In the next few months, with the support of the Millennium BCP Foundation, Access Culture will be presenting a new website that will bring together all accessible cultural programming in Portugal. Its aim is to make the information readily available to audiences, as well as inspire and motivate cultural organizations that are not yet working on access or investing in services that may bring a more diverse audience into their venues.
Access, though, does not only involve audiences but also artists. Representation matters: the work of artists with disabilities needs to be seen widely in order to be accepted as a natural part of programming, rather than an exception. Some young people might not even consider a career in the performing arts if they are not able to enjoy the work of artists with disabilities. Portugal is proud to have two dance companies, Dançando com a Diferença on the island of Madera and Vo’Arte in Lisbon, working with dancers both with and without physical and intellectual disabilities. On top of that, the thirty-year-old theatre company CRINABEL Teatro, based in Lisbon, works with artists with intellectual disabilities. Thanks to these companies paving the way, audiences are now able to see the work of these artists more often, and on mainstream stages, and the artists have also gained recognition abroad.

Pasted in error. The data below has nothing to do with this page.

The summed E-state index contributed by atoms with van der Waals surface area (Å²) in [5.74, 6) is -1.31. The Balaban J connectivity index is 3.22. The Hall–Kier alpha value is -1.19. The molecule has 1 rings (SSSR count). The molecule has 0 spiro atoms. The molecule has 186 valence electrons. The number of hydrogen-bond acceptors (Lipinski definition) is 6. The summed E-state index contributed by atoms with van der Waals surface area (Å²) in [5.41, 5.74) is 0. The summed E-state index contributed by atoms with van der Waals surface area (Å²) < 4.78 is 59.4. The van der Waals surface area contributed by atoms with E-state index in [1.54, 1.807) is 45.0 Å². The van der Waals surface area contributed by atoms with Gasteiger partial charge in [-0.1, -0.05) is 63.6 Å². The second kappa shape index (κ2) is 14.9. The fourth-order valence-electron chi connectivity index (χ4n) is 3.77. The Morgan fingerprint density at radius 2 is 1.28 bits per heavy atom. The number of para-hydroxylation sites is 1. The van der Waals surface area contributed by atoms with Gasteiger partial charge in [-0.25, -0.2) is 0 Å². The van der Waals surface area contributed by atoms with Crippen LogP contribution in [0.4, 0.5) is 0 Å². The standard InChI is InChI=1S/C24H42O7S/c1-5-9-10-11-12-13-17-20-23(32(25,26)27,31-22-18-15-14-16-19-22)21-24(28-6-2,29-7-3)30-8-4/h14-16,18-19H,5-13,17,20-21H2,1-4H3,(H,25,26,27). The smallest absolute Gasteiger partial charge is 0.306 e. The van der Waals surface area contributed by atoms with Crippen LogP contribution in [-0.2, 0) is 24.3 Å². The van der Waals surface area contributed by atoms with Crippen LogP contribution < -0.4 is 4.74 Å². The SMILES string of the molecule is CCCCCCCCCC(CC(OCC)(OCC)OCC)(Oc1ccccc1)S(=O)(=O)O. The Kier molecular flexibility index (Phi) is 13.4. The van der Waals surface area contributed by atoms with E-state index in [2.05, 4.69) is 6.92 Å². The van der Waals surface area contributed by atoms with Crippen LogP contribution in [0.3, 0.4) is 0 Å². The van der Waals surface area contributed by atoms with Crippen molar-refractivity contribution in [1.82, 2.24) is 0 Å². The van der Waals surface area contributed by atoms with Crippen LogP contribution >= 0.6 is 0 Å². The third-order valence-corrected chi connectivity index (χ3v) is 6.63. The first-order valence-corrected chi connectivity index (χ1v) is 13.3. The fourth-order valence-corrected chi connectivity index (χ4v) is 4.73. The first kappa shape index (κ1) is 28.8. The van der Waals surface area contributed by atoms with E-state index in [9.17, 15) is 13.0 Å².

While access to culture is a constitutional right, Portugal does not have a state policy for the promotion of cultural democracy. Consecutive governments have aimed to “democratize access to culture” and the current government is planning to do this with free entry to institutions and digital channels and content.
Culture professionals in many parts of the country go beyond these measures. From the far north to the far south, projects such as Comédias do Minho and Lavrar o Mar aim to develop a more significant relationship with the local communities, as spectators and as artists and co-creators.
One cannot forget that sometimes the so-called “urban centers” have their own peripheries or other centers. One example is Cultura em Expansão, a project promoted by the municipality of Porto with the aim of “placing the cultural offer where it should be: all over the place.”
There are also other organizations that work with a specific focus, like Teatro Griot, the only theatre company in Portugal working mainly, but not exclusively, with black artists; Teatro Praga, which works extensively, but again not exclusively, on gender identity issues; and SAMP–Sociedade Artística Musical dos Pousos, which is responsible for the project Opera in Prison.